“Progress was in the horizon of existences (…) It was in plastic and Formica, antibiotics (…) You have to be of your time, they said at will, as a proof of intelligence and open-mindedness.” – “Les Années” Annie Ernaux (translated can be improved)
Unifying the meticulous precision of a product designer and the grace and excellence of an Italian high renaissance painter, in his self-acclaimed quest of generating beautiful objects, Jean Bosphore aims to arouse in the mind of his viewer the deeply paradoxical combination of Man and the Machine. Bringing together duality in visual unity as if they were one.
The Man of Jean Bosphore is one merging with his synthetic environment, a plastic perfect shell of himself but just as hollow, dancing in retro-futuristic interiors that recall the ones of the post-modern design pioneers such as Marc Held or Steen Ostergaard, in a constant state of escapism from what he has left behind beyond the dark. He can be described as what Andy Warhol called a Pop person, “(…) he is like a vacuum that eats up everything, he’s made up from what he’s seen. And that’s why people are really becoming plastic; they are just fed things and are formed …”. In the world of Jean Bosphore, man becomes produced, rather than birthed.
By positioning himself as not the painter but the creator, Jean Bosphore steps further outside the canvas, ‘raising the arrogant barrier between artist and the craftsman’ just as the modernist Bauhaus maestro, Walter Gropius stated in his 1919 manifesto.
Jean starts his creation prior to painting, by uniquely shaping each wooden panel, and goes further after the painting is perfected, by framing his works in a way that the painting is not bounded by the frame but involves it, and the frame is not external to the painting but becomes its continuation. Jean Bosphore’s artworks are not made to be seen, but to be touched and felt. They long to be engaged beyond vision. With each of his artworks being an infusion of wood, plastic, metal, and acrylics jean strives to create what was once referred to as a total work of art.
In his latest body of works, Jean takes a step further from his anatomical and inwards-looking explorations of the male body by situating them in an uneasy confrontation with their immediate environment and what is external to them. In “Noon Rendez-Vous”, plastic perfect dancing figures appear detached from themselves and one another, in an enclosed prefabricated capsule with curves and colors of what could be imagined to be the interior of a vehicle designed by the prominent inventor of bio-design, Luigi Colani.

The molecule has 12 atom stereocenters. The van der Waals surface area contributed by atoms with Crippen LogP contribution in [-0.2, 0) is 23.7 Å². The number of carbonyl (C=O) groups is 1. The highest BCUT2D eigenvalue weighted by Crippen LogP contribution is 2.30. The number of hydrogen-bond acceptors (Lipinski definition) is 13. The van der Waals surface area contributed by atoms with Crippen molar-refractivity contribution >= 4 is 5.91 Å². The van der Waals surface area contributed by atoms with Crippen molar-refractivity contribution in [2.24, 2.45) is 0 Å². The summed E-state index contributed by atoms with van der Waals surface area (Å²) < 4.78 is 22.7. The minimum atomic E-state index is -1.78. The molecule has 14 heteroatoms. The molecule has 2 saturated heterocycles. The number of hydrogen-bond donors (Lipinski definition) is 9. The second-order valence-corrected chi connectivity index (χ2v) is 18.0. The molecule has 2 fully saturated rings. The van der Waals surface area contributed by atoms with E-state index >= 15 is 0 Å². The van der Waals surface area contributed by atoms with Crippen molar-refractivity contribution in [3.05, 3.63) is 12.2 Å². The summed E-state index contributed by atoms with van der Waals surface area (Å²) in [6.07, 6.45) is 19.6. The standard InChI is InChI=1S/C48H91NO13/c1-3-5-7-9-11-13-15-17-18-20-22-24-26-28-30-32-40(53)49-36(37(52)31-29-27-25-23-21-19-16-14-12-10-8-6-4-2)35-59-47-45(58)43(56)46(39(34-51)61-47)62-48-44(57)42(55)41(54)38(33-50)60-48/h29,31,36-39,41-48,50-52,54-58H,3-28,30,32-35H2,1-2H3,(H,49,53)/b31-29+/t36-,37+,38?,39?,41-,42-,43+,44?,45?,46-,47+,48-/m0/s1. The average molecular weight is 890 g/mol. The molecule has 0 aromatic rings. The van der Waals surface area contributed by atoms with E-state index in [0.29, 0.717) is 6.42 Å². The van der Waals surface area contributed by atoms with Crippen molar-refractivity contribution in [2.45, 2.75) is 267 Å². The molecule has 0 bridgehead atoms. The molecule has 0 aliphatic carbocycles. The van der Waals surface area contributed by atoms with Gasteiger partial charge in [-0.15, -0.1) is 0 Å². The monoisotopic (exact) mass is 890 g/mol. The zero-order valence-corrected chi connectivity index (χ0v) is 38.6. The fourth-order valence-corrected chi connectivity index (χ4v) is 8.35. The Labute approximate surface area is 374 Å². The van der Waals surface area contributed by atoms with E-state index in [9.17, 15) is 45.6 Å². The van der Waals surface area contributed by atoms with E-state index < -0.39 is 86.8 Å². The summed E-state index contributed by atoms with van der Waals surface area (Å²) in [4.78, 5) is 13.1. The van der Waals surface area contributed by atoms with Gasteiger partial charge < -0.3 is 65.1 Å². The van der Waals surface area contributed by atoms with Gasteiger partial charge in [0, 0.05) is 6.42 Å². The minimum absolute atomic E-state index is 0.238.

A visually stimulating non-place, with its lack of depth on display in plain sight.
Locating the viewer in a rather unsettling angel, as if we are spectating and surveilling, Jean’s paintings tend to be anything but comforting. Formal orders of harmony and balance are played with to help the eye take a fresh look at these rather effortless compositions.
In his work ‘Tulipes Jaunes, 2022” – the viewer is simply faced with a bouquet of yellow tulips but with its “nature” being made of plastic, and it’s yellow opposed by its strongest complementaries.
It is this faculty of uniting contradictions and contrasts, both in the visual sense and imperceptible, that gives the works of Jean their brisk evoking power.
Unlike their aesthetic unfamiliarity, Jean’s work deeply engages with our contemporary struggles, taking a critical stance towards a dystopian future that is being foreseen, one that is visually striking but with the expense of over-consumption. Concurrently, Bosphore’s multi-sensory approach to producing objects of art, as refreshing as it is to the contemporary eye, is one that has been long practiced. One can envisage a parallel between one of his hand-sized miniature paintings on wood, with the portable altars used in the 16th-century Flanders.
About his work, Joan Bosphore explains: “From my first sketches to the hanging of a work, I try to think of an object (…) I like the idea that it can fit in one hand, that it has something accessible and modest. But also that the painting can easily be transported or stored, like an object. (…) Also, this format can make you think of a smartphone, or a tablet: I like the idea that my paintings are ultimately just an image.”